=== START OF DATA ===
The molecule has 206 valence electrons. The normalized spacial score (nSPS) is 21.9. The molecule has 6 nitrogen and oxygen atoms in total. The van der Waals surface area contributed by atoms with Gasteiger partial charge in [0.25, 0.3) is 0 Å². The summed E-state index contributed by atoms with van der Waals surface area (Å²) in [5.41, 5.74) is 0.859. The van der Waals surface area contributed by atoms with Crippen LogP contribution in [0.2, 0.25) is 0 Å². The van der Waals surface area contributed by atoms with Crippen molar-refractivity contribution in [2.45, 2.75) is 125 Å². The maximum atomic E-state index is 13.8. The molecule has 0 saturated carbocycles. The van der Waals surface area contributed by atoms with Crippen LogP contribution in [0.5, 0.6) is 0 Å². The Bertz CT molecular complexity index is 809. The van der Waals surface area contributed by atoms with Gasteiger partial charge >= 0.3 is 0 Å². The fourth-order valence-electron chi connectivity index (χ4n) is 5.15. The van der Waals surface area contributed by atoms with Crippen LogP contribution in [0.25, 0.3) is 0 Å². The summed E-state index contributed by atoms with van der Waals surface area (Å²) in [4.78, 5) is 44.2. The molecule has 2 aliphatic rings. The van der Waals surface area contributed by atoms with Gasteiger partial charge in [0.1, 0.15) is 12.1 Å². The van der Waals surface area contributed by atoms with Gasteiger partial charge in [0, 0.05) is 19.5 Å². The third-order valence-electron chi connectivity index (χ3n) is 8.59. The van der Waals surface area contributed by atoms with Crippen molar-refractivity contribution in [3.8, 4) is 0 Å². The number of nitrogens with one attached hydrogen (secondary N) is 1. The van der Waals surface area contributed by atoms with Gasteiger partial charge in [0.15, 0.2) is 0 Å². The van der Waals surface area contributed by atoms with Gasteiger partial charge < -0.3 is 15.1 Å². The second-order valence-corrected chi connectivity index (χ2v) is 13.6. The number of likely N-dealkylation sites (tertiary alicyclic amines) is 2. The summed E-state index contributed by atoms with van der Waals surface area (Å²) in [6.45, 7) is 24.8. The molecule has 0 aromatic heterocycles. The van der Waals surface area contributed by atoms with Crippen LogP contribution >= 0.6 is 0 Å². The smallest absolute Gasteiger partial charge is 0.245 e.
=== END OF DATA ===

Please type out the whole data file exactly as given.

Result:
The molecule has 206 valence electrons. The normalized spacial score (nSPS) is 21.9. The molecule has 6 nitrogen and oxygen atoms in total. The van der Waals surface area contributed by atoms with Gasteiger partial charge in [0.25, 0.3) is 0 Å². The summed E-state index contributed by atoms with van der Waals surface area (Å²) in [5.41, 5.74) is 0.859. The van der Waals surface area contributed by atoms with Crippen LogP contribution in [0.2, 0.25) is 0 Å². The van der Waals surface area contributed by atoms with Crippen molar-refractivity contribution in [2.45, 2.75) is 125 Å². The maximum atomic E-state index is 13.8. The molecule has 0 saturated carbocycles. The van der Waals surface area contributed by atoms with Crippen LogP contribution in [0.5, 0.6) is 0 Å². The Bertz CT molecular complexity index is 809. The van der Waals surface area contributed by atoms with Gasteiger partial charge >= 0.3 is 0 Å². The fourth-order valence-electron chi connectivity index (χ4n) is 5.15. The van der Waals surface area contributed by atoms with Crippen LogP contribution in [0.25, 0.3) is 0 Å². The summed E-state index contributed by atoms with van der Waals surface area (Å²) in [4.78, 5) is 44.2. The molecule has 2 aliphatic rings. The van der Waals surface area contributed by atoms with Gasteiger partial charge in [0.1, 0.15) is 12.1 Å². The van der Waals surface area contributed by atoms with Gasteiger partial charge in [0, 0.05) is 19.5 Å². The third-order valence-electron chi connectivity index (χ3n) is 8.59. The van der Waals surface area contributed by atoms with Crippen molar-refractivity contribution in [3.8, 4) is 0 Å². The number of nitrogens with one attached hydrogen (secondary N) is 1. The van der Waals surface area contributed by atoms with Gasteiger partial charge in [0.15, 0.2) is 0 Å². The van der Waals surface area contributed by atoms with Gasteiger partial charge < -0.3 is 15.1 Å². The second-order valence-corrected chi connectivity index (χ2v) is 13.6. The number of likely N-dealkylation sites (tertiary alicyclic amines) is 2. The summed E-state index contributed by atoms with van der Waals surface area (Å²) in [6.45, 7) is 24.8. The molecule has 0 aromatic heterocycles. The van der Waals surface area contributed by atoms with Crippen LogP contribution >= 0.6 is 0 Å². The smallest absolute Gasteiger partial charge is 0.245 e.